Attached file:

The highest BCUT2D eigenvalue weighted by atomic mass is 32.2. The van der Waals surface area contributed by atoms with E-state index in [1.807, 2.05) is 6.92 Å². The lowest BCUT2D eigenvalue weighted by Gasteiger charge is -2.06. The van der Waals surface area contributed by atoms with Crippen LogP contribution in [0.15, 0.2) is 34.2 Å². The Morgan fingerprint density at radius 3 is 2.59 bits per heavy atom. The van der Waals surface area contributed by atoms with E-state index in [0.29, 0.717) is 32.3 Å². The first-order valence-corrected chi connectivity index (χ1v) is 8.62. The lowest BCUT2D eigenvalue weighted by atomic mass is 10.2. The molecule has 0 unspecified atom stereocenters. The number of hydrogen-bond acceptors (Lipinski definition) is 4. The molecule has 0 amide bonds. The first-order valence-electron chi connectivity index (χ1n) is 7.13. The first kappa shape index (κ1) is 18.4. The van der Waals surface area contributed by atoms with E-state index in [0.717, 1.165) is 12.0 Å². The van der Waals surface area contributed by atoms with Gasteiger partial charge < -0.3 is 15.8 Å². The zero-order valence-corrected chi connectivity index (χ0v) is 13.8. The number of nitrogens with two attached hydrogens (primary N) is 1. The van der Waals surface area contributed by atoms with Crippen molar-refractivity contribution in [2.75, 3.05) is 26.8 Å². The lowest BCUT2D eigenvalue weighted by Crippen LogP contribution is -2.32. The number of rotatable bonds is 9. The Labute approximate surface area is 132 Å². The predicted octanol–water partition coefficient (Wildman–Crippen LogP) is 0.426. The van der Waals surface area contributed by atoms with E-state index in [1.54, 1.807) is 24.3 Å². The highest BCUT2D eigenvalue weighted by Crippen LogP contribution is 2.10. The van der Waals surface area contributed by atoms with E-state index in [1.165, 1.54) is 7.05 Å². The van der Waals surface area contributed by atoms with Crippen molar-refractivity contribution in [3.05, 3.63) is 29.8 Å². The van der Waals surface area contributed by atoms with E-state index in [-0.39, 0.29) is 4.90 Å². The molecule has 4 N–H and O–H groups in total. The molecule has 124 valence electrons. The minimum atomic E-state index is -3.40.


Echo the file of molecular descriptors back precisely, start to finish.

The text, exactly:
The highest BCUT2D eigenvalue weighted by atomic mass is 32.2. The van der Waals surface area contributed by atoms with E-state index in [1.807, 2.05) is 6.92 Å². The lowest BCUT2D eigenvalue weighted by Gasteiger charge is -2.06. The van der Waals surface area contributed by atoms with Crippen LogP contribution in [0.15, 0.2) is 34.2 Å². The Morgan fingerprint density at radius 3 is 2.59 bits per heavy atom. The van der Waals surface area contributed by atoms with E-state index in [0.29, 0.717) is 32.3 Å². The first-order valence-corrected chi connectivity index (χ1v) is 8.62. The lowest BCUT2D eigenvalue weighted by atomic mass is 10.2. The molecule has 0 unspecified atom stereocenters. The number of hydrogen-bond acceptors (Lipinski definition) is 4. The molecule has 0 amide bonds. The first-order valence-electron chi connectivity index (χ1n) is 7.13. The first kappa shape index (κ1) is 18.4. The van der Waals surface area contributed by atoms with E-state index in [0.717, 1.165) is 12.0 Å². The van der Waals surface area contributed by atoms with Gasteiger partial charge < -0.3 is 15.8 Å². The zero-order valence-corrected chi connectivity index (χ0v) is 13.8. The number of nitrogens with two attached hydrogens (primary N) is 1. The van der Waals surface area contributed by atoms with Crippen molar-refractivity contribution in [2.75, 3.05) is 26.8 Å². The lowest BCUT2D eigenvalue weighted by Crippen LogP contribution is -2.32. The number of rotatable bonds is 9. The Labute approximate surface area is 132 Å². The predicted octanol–water partition coefficient (Wildman–Crippen LogP) is 0.426. The van der Waals surface area contributed by atoms with E-state index in [1.54, 1.807) is 24.3 Å². The highest BCUT2D eigenvalue weighted by Crippen LogP contribution is 2.10. The van der Waals surface area contributed by atoms with E-state index in [1.165, 1.54) is 7.05 Å². The van der Waals surface area contributed by atoms with Crippen molar-refractivity contribution in [3.05, 3.63) is 29.8 Å². The van der Waals surface area contributed by atoms with E-state index in [-0.39, 0.29) is 4.90 Å². The molecule has 4 N–H and O–H groups in total. The molecule has 124 valence electrons. The minimum atomic E-state index is -3.40.